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Three score and ten or more

Sunday, April 29, 2007

Lowes used to be one of my favorite stores. The prices are very competitive, and several times I have asked them to donate materials for use in charity or in school projects and found them very cooperative. Last Thursday, I got ticked off. I was driving past the rear of the store to pick up an order and noticed a man emptying great rack of plants (all kinds, vegetables, marigolds, trees, etc. into the massive dumpster behind the store. I knew he was tossing outdate merchandice, but I hate to see plants die, so I asked him if I could come back and pick up a bunch to plant at the senior citizen's center or to take to one of the pre-schools. He just answered "Against company policy." and I went away.

I went by the next day and they had a large dumpster (what we used to call a skip, almost look like a mini railroad car) and part of a second, loaded with literally thousands of plants. A young lady who worked at the store was tossing some lumber scraps away, so I asked her if there would be a big problem if I salvaged a bunch of those plants.. "If you come when the store is open, you will be chased away." she replied.

"What if I come by after the store closes?" I asked. "You will probably be arrested, they have a lot of security cameras to keep people from stealing the trash." said she."

As a theatre technician and a puppeteer, I have long been a dumpster diver (and a yard sale addict, and one of those who drives down the road on trash day looking for salvaegable stuff,) I have a really negative feeling about those who throw away good things, especially living things like plants. I know that Lowes doesn't want people to scrounge from the trash what they would ordinarily buy (and I buy a lot at Lowes), but somehow security cameras to keep people from stealing the trash seems over the line. For the time being at least, Lowes has dropped about fifty percent in my enthusiasm meter.


At 2:40 AM, Blogger Mahndisa S. Rigmaiden said...

04 30 07

Hey Richard:
I agree with you here. I don't get how throwing away perfectly good products will affect their bottom line. They are goods that no one has bought! I find it pretty disturbing that they kill plants. I am sure other businesses do that too, but I never have been confronted with that ugly reality. Plant death is sad, especially when the plants are healthy. Wah:(

Anyway, hope all is well with you! Thanks for the comment you left on my weave post:) And your mother used Marcelle irons? She must have been quite skilled!

At 5:31 PM, Blogger Gayle said...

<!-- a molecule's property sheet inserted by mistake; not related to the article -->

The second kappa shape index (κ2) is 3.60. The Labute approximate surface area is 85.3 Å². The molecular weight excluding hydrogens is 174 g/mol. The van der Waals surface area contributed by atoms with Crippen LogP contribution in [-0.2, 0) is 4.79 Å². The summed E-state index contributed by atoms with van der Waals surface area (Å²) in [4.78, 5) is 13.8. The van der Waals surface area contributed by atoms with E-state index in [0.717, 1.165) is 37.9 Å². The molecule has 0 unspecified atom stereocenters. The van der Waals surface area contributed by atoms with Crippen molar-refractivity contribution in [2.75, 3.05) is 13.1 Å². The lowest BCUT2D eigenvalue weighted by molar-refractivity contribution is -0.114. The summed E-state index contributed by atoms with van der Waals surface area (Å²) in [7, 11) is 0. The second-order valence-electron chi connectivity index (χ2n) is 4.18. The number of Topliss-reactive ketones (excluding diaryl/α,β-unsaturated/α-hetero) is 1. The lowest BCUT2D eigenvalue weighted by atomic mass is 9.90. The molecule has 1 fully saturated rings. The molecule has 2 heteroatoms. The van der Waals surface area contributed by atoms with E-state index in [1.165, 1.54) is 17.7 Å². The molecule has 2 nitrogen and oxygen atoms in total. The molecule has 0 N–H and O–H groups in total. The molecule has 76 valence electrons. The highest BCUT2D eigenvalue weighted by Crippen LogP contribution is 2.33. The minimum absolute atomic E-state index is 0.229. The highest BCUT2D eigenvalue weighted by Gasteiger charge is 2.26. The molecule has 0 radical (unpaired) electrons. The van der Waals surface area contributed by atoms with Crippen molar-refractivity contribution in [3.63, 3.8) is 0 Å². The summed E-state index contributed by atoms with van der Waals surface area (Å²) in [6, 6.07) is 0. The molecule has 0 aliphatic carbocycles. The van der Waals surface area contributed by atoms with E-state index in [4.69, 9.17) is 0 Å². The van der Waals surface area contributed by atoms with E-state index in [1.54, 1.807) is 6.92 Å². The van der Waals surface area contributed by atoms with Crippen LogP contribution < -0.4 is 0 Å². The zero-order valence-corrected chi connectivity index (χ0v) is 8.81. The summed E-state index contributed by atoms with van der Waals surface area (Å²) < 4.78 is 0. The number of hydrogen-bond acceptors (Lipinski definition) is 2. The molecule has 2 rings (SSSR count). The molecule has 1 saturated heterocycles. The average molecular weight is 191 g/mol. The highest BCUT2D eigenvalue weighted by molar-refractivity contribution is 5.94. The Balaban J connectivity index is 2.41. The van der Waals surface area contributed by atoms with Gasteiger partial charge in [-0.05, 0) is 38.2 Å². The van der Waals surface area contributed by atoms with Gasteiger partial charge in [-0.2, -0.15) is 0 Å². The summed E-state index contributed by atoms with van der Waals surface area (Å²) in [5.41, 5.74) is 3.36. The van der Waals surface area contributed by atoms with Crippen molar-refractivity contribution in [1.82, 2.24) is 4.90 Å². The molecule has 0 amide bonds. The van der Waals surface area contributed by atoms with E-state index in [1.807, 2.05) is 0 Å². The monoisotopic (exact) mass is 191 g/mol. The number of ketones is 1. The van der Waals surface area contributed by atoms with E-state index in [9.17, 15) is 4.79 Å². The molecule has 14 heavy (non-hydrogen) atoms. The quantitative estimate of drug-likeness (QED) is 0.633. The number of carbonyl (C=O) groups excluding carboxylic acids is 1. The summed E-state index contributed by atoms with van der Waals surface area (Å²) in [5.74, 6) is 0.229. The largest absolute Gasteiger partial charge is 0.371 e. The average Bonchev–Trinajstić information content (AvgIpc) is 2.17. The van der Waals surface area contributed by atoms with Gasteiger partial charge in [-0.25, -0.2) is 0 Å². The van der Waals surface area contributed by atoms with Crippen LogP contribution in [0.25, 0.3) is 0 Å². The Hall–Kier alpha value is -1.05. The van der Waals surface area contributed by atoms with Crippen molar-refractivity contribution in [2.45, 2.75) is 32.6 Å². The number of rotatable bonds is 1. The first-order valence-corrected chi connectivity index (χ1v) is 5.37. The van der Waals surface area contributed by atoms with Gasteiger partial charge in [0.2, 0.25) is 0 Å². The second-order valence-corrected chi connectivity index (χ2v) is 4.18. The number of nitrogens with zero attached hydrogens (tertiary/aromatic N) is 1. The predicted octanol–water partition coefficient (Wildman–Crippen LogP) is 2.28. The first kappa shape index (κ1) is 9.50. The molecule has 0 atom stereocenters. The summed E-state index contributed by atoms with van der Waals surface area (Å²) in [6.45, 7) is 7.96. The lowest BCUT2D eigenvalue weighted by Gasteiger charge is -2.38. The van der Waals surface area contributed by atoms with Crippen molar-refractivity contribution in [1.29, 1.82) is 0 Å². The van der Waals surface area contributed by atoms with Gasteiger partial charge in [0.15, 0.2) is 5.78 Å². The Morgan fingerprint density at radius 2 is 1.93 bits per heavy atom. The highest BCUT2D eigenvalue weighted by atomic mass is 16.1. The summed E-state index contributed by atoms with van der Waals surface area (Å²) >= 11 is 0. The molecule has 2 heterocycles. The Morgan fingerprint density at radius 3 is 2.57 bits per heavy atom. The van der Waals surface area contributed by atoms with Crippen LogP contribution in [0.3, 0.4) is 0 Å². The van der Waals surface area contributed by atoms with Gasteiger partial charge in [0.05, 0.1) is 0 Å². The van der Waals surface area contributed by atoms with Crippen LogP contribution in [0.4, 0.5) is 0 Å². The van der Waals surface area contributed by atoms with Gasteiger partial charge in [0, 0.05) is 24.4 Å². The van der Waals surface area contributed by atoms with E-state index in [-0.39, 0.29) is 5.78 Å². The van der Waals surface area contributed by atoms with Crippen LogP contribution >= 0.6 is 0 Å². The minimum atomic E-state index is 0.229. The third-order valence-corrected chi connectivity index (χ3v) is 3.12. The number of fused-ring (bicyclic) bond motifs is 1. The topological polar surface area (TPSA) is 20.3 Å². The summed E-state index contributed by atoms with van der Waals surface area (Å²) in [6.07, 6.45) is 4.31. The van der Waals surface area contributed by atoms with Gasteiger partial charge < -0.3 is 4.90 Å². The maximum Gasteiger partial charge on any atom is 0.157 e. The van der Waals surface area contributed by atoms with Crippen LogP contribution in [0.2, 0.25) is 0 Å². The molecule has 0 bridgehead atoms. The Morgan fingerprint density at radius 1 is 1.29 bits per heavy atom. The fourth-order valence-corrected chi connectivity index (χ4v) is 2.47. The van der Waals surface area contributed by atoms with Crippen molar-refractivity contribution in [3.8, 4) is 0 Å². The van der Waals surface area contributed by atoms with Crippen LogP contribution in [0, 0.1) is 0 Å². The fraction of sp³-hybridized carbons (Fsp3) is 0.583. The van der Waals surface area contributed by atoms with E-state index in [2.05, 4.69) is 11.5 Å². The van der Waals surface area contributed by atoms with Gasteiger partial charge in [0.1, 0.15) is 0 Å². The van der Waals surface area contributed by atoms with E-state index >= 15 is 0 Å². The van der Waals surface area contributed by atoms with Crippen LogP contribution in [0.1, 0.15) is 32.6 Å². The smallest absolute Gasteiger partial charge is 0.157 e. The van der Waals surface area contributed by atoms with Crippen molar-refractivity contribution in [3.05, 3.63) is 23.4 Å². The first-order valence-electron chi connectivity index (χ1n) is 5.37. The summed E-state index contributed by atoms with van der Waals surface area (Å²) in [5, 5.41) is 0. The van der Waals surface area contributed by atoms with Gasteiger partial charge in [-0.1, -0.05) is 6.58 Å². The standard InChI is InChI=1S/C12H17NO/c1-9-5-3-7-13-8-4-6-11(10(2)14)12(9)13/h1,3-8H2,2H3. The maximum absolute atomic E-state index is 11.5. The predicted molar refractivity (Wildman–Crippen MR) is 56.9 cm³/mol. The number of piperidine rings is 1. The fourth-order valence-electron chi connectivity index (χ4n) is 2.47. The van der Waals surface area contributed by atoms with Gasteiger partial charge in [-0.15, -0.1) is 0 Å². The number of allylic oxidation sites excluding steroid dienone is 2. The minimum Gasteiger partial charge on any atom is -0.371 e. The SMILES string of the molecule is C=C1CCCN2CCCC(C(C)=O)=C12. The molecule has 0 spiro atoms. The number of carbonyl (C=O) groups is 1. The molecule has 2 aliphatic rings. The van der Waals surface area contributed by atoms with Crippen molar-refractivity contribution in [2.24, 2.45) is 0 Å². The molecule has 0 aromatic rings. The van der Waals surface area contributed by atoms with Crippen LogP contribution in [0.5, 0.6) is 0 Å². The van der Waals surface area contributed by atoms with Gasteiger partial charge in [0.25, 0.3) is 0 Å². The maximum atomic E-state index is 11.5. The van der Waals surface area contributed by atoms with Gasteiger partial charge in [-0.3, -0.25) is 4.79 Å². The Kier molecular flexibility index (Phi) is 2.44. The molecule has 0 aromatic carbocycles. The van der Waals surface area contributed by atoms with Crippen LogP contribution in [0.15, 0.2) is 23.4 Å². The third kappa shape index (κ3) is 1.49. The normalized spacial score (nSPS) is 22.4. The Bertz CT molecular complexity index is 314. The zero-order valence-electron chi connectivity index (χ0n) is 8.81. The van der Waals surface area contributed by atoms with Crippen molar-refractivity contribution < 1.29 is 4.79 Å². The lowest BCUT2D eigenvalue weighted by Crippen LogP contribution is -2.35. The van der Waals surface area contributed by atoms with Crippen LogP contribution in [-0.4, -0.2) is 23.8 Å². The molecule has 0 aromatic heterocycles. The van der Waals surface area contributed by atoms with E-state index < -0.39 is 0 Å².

Hi, Richard.

Like you, both my husband and myself would go absolutely bonkers seeing this, and especially being told "it's against store policy to give them away." Plants can be salvaged, even cut ones. For example, our refrigerator at church was turned up too high and the carnations from last week's service froze. We usually keep the flowers for two weeks. Refrigerating them keeps them fresh, but because they froze they were thrown in the trash. Walt saved them, I cut off the bottom of the stems where they were frozen, and I have a beautiful arrangement of pink carnations which will probably last for several days.

Why don't you speak to the manager about their so-called "store policy?" You may have just been speaking to a couple of low-on-the-ladder employees who don't know what they're talking about, or who have to take orders all day and like throwing their weight around. I've run into that many times and I'm sure you have too. I'd go to the top.

At 10:25 PM, Blogger JohnnyB said...

I agree with you too, Richard. It's crazy to throw stuff out, and then be against someone else trying to use it.

It seems crazy to me that a store like Loews, which is trying to present a "Green" image, is against recycling in it's purest form - find a use for something that the current owner believes to have no value.

I'd talk to the store manager. Hopefully enough of us will do it, and they'll re-think this ridiculus policy.

At 9:12 PM, Anonymous Dave said...

My 1st thought is to go with you, knock out the security camera with a BB gun while you go diving [or the other way around since I'm a bit younger]. Sorry I'm moving away & won't be able to hold the BB gun.
-- Dave
By the way, here's a recommended blog to visit:

At 4:16 PM, Blogger Norma said...

Maybe you can set up an organized "gleaners" policy with them whereby an assigned volunteer group can salvage and distribute. This is done all the time with supermarkets and bakeries for food at the food pantries. I can see that because of liability and costs, they don't want people scrounging. When I worked in a book store we had to destroy books and just send back the covers. That was 25 years ago.

At 4:04 PM, Blogger Ed Abbey said...

Most stores have a policy of not giving away stuff for free that they are throwing away. But I have found over the years if I offer them a token amount of money and say it is for charity, they are then allowed to sell it at a reduced rate. I haven't been turned down once using this method.


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